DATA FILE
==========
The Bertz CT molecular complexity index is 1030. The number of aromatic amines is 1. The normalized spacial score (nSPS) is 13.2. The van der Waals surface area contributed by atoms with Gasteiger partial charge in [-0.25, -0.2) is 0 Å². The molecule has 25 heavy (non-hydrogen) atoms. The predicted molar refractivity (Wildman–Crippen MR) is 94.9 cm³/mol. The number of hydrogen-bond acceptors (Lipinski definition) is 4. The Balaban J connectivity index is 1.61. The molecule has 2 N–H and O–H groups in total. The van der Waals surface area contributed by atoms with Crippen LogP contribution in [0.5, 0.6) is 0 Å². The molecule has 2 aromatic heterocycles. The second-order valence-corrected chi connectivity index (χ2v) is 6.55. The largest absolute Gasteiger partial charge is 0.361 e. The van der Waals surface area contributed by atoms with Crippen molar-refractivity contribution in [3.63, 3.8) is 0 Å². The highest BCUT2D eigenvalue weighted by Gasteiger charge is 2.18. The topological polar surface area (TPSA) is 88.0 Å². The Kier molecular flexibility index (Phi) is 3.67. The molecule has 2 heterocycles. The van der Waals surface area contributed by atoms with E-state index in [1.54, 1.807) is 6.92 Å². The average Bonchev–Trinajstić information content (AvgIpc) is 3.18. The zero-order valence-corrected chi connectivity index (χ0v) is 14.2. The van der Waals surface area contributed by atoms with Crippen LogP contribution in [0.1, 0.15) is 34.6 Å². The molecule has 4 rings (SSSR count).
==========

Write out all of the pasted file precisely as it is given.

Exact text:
The Bertz CT molecular complexity index is 1030. The number of aromatic amines is 1. The normalized spacial score (nSPS) is 13.2. The van der Waals surface area contributed by atoms with Gasteiger partial charge in [-0.25, -0.2) is 0 Å². The molecule has 25 heavy (non-hydrogen) atoms. The predicted molar refractivity (Wildman–Crippen MR) is 94.9 cm³/mol. The number of hydrogen-bond acceptors (Lipinski definition) is 4. The Balaban J connectivity index is 1.61. The molecule has 2 N–H and O–H groups in total. The van der Waals surface area contributed by atoms with Crippen LogP contribution in [0.5, 0.6) is 0 Å². The molecule has 2 aromatic heterocycles. The second-order valence-corrected chi connectivity index (χ2v) is 6.55. The largest absolute Gasteiger partial charge is 0.361 e. The van der Waals surface area contributed by atoms with Crippen molar-refractivity contribution in [3.63, 3.8) is 0 Å². The highest BCUT2D eigenvalue weighted by Gasteiger charge is 2.18. The topological polar surface area (TPSA) is 88.0 Å². The Kier molecular flexibility index (Phi) is 3.67. The molecule has 2 heterocycles. The van der Waals surface area contributed by atoms with E-state index in [1.54, 1.807) is 6.92 Å². The average Bonchev–Trinajstić information content (AvgIpc) is 3.18. The zero-order valence-corrected chi connectivity index (χ0v) is 14.2. The van der Waals surface area contributed by atoms with Crippen LogP contribution in [0.1, 0.15) is 34.6 Å². The molecule has 4 rings (SSSR count).